Putin and Rus­sia get first win against Saudi Ara­bia

Journal Pioneer - - SPORTS - BY JAMES ELLINGWORTH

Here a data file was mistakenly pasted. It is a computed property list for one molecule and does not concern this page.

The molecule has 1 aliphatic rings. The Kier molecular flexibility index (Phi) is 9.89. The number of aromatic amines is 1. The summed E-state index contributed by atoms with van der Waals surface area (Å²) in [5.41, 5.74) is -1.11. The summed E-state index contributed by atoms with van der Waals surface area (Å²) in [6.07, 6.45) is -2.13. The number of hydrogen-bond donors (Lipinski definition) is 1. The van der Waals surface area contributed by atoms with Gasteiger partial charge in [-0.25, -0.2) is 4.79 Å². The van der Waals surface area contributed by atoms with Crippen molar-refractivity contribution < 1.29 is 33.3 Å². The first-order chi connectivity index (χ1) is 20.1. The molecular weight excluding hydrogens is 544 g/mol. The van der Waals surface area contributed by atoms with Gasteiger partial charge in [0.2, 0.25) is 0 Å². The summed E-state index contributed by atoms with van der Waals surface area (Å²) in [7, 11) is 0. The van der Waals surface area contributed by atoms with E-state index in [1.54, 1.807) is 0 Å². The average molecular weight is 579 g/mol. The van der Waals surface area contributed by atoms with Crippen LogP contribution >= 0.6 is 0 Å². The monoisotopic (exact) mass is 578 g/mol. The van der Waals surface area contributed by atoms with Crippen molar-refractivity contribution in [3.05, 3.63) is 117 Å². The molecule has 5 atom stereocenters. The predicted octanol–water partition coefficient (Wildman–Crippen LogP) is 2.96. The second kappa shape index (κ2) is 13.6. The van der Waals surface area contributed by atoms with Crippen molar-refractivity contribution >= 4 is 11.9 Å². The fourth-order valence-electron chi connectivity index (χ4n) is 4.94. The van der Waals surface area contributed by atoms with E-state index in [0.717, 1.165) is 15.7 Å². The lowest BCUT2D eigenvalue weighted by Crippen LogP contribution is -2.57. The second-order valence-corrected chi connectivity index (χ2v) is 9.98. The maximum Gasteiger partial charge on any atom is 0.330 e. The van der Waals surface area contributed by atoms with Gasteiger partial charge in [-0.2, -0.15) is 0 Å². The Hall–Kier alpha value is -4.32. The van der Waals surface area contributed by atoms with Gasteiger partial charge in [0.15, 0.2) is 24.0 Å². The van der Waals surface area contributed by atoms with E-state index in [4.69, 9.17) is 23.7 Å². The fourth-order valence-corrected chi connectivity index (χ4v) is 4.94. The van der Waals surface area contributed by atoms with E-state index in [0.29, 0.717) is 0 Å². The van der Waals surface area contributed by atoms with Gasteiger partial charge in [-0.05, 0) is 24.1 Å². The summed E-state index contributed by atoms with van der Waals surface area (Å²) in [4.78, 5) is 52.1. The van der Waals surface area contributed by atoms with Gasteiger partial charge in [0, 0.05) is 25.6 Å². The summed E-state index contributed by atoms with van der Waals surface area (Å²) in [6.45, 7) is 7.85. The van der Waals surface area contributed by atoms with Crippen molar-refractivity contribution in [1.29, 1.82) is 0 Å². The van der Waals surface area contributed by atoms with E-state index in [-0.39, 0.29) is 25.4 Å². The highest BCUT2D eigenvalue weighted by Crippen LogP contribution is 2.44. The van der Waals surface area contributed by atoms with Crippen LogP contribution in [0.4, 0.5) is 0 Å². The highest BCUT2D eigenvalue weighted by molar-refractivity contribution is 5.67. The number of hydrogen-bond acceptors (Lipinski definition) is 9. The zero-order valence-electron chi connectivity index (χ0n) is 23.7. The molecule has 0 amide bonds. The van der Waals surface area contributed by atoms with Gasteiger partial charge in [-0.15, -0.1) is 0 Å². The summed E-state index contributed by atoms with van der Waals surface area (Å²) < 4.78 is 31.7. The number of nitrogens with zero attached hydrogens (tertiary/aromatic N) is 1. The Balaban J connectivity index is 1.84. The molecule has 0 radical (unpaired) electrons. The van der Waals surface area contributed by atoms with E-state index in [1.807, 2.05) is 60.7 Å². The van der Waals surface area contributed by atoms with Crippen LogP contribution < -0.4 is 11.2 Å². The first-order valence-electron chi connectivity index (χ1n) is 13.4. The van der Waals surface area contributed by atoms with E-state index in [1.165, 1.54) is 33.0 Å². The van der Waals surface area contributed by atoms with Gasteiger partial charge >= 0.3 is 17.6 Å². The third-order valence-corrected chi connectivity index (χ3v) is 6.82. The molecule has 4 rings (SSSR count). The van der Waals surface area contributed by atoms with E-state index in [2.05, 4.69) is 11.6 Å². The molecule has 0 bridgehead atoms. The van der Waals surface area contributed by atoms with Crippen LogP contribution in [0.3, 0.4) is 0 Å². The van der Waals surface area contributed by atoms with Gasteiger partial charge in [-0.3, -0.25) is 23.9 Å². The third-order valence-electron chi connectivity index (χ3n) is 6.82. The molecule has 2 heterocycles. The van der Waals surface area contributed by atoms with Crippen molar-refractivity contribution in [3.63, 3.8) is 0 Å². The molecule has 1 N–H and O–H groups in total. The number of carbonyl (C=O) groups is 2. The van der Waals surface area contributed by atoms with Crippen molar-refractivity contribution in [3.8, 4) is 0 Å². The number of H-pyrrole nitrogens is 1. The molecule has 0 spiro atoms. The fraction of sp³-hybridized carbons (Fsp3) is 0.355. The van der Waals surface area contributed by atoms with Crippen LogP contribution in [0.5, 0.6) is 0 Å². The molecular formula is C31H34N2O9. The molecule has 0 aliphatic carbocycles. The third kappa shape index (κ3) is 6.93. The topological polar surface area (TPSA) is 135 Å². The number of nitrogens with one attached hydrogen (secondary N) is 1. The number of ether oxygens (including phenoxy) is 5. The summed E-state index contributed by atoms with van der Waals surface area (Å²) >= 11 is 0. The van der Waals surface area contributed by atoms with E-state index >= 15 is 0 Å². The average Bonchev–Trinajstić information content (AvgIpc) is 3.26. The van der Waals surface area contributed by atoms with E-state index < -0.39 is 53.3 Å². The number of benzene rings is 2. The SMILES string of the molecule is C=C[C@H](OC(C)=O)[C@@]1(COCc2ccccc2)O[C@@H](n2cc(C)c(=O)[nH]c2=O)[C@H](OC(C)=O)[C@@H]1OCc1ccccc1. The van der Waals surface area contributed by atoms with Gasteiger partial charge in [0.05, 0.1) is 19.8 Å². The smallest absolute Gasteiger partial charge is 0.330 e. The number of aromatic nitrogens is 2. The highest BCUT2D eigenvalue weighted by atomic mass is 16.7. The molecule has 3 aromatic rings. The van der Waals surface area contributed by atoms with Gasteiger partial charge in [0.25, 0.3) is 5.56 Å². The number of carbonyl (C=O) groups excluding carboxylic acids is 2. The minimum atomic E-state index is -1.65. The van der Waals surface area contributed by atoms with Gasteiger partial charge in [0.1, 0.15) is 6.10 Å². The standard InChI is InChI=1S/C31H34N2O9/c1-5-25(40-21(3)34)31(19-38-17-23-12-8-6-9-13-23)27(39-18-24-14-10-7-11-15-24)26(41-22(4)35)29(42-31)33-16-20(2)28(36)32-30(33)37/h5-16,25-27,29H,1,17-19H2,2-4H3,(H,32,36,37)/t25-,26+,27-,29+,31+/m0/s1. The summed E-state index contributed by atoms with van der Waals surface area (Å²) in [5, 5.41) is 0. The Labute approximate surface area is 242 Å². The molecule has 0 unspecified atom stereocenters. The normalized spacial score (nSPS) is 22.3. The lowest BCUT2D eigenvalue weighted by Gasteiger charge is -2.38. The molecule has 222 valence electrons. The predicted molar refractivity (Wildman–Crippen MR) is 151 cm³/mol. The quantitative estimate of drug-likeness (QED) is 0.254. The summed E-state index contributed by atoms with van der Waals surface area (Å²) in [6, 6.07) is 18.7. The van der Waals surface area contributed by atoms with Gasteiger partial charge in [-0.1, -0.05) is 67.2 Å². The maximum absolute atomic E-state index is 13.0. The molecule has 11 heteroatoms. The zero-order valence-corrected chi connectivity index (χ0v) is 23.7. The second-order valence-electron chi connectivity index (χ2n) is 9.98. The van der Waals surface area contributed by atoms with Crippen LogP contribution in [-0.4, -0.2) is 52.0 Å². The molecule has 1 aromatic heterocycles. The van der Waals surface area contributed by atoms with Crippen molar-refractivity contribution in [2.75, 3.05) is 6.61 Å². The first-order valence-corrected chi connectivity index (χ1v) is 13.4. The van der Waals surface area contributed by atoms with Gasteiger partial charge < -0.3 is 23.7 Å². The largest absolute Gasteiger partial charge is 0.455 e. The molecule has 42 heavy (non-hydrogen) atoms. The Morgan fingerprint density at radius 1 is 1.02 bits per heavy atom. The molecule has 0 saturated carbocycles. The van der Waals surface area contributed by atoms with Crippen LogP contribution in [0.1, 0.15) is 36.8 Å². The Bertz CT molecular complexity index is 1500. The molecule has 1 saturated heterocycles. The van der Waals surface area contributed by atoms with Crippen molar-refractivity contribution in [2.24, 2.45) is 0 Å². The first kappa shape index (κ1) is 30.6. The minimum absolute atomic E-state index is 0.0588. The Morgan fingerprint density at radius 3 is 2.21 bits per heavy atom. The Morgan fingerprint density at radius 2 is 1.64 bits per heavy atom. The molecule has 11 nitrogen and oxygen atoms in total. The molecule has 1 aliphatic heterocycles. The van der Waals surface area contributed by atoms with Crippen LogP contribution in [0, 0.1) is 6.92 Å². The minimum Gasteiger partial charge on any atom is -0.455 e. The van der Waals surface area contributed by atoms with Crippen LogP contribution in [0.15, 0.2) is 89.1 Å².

Vladimir Putin craves sport­ing glory, and he got another taste of it in the open­ing match of the World Cup. Rus­sia ended a 16-year wait for vic­tory in the tournament by rout­ing Saudi Ara­bia 5-0 Thurs­day in Group A, with the Rus­sian pres­i­dent watch­ing from the VIP box along­side FIFA pres­i­dent Gianni In­fantino and the Saudi crown prince. It was the host na­tion’s first World Cup win since 2002, and it raises the hope that Rus­sia can get past the group stage for the first time since the Soviet era. Yuri Gazin­sky ini­tially put Rus­sia ahead with a header from Alexan­der Golovin’s cross when the Saudis failed to clear a cor­ner in the 12th minute. Gazin­sky charged for­ward to meet the ball as Saudi player Taisir Al-Jas­sam stum­bled, leav­ing a sim­ple fin­ish. Putin and In­fantino smiled and shrugged as they sat next to Saudi Crown Prince Mo­hammed bin Sal­man. Putin then reached over to shake the prince’s hand. Sub­sti­tute De­nis Ch­ery­shev soon scored the first of his two goals. He chipped the ball over two Saudi de­fend­ers in the 43rd minute and shot over goal­keeper Ab­dul­lah Al Muaiouf’s right side to make it 2-0. He later chipped the ball in for Rus­sia’s fourth goal in stop­page time. “I have never done any­thing like this,” Ch­ery­shev said. “I al­ready felt very happy when I knew I could come here with my squad, but I never, ever dreamed of some­thing like this.” Af­ter Ch­ery­shev’s first goal, Ar­tyom Dzyuba made an in­stant im­pact off the bench to make it 3-0 in the 71st with a header from Golovin’s cross. Golovin added the fifth from a free kick. Fol­low­ing a lav­ish open­ing cer­e­mony fea­tur­ing Bri­tish singer Rob­bie Wil­liams, Putin wel­comed vis­it­ing fans and promised Rus­sia would be a “hos­pitable and friendly” host. Putin has made no se­cret about his de­sire for suc­cess in in­ter­na­tional sports, es­pe­cially at the Olympics. But high points for Rus­sian ath­letes have been rare since the coun­try’s im­age was tar­nished by doping, with nu­mer­ous Olympic medals stripped for drug use. In a World Cup first, the video as­sis­tant ref­eree sys­tem was avail­able for the match be­tween the tournament’s low­est-ranked teams, though it wasn’t used for an of­fi­cial re­view. The Saudis, who last won a match at the World Cup in 1994, failed to get a sin­gle shot on tar­get.

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